By Chris | September 18, 2008
As you problem know, someone recently hacked into one of Sarah Palin’s Yahoo! email accounts and posted a number of her messages on the web. As I suspected, the “hack” was nothing more than resetting the password on Palin’s account by answering her secret question. Apparently, Governor Palin didn’t consider someone might be able to guess that she met her husband at “Wasilla High.” In my experience, people don’t always use the best discretion when creating secret questions that can unlock their accounts. In college, I was able to gain access to my friend’s email account by guessing that he was born in Seattle, WA. With access to his email account, I was able to gain access to his facebook account. I promptly updated his relationship status and changed his favorite T.V. show to Grey’s Anatomy.
Interviews show that Ms. Palin runs an administration that puts a premium on loyalty and secrecy. The governor and her top officials sometimes use personal e-mail accounts for state business; dozens of e-mail messages obtained by The New York Times show that her staff members studied whether that could allow them to circumvent subpoenas seeking public records.
From The Guardian:
The use of non-government email services to conduct official business has been criticised in the past. Official government communications are required to be preserved under federal law. Without using official communications channels, it remains unclear whether emails from private accounts are being correctly kept.
It seems excessive to require elected representatives to save every email they ever write. Not all email messages should be considered public records. We don’t record every phone conversation made by government officials and enter it into the public record. Why are emails treated differently? The problem arises because email can be used to send messages of lasting importance. Memos, reports, and agreements are all of this nature. However, email is more frequently used for personal and informal communication. What if Palin emails a staffer for fashion advice or asks for tips on how to connect with older voters? There is no public interest in preserving such chit chat. To make the matter worse, state regulations in this matter are quite vague. From Stateline.org:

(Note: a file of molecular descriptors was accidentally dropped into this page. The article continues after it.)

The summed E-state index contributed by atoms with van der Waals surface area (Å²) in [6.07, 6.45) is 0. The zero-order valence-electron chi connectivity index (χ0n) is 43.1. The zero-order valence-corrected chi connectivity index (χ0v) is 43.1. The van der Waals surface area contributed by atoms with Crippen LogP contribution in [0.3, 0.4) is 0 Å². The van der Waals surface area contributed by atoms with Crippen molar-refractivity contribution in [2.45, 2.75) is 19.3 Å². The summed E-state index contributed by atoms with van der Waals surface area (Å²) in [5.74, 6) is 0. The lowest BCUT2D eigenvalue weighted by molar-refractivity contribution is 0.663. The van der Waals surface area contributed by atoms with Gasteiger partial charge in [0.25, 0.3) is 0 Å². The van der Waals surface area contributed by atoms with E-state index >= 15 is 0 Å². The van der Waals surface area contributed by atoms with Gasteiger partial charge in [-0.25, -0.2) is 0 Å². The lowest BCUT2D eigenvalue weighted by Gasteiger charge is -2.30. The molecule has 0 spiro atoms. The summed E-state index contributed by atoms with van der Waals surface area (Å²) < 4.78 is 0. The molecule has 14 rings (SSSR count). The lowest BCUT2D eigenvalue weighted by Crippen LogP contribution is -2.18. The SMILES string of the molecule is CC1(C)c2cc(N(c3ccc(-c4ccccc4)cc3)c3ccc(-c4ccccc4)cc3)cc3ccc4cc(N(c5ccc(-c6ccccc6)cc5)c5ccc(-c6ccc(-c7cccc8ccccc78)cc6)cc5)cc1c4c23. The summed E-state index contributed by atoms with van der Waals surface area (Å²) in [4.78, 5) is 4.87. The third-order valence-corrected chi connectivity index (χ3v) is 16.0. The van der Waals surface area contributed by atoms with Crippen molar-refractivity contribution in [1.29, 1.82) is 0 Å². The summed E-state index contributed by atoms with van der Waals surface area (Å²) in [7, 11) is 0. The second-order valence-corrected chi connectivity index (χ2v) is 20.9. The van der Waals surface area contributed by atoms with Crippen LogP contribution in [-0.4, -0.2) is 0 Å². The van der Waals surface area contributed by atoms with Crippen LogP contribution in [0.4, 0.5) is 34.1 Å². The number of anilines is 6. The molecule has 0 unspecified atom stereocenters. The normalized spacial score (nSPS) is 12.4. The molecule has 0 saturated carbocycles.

On one level, rules about how to preserve e-mail for public records have not caught up with the technology. Sunshine laws in 18 states do not refer to e-mail at all, according to the Reporters Committee for Freedom of the Press, an open government advocacy group. Even in states such as Missouri and Texas where laws or regulations explicitly require preserving some official e-mail, decisions on which messages to keep or discard vary by department and are sometimes left to individual employees.
In this light, Palin’s decision to use different email accounts hardly appears insidious. No one wants to be on the record all the time. If we required all email message to be saved, devious politicians would just switch to other methods of communications. There are lots of substitutes. And, after reading the Myth of the Rational Voter, I’ve come to believe that too much transparency can be a bad thing. The best politicians tell the masses what they want to hear while supporting legislation that produces the best results. That becomes tough to do if your email is under constant surveillance.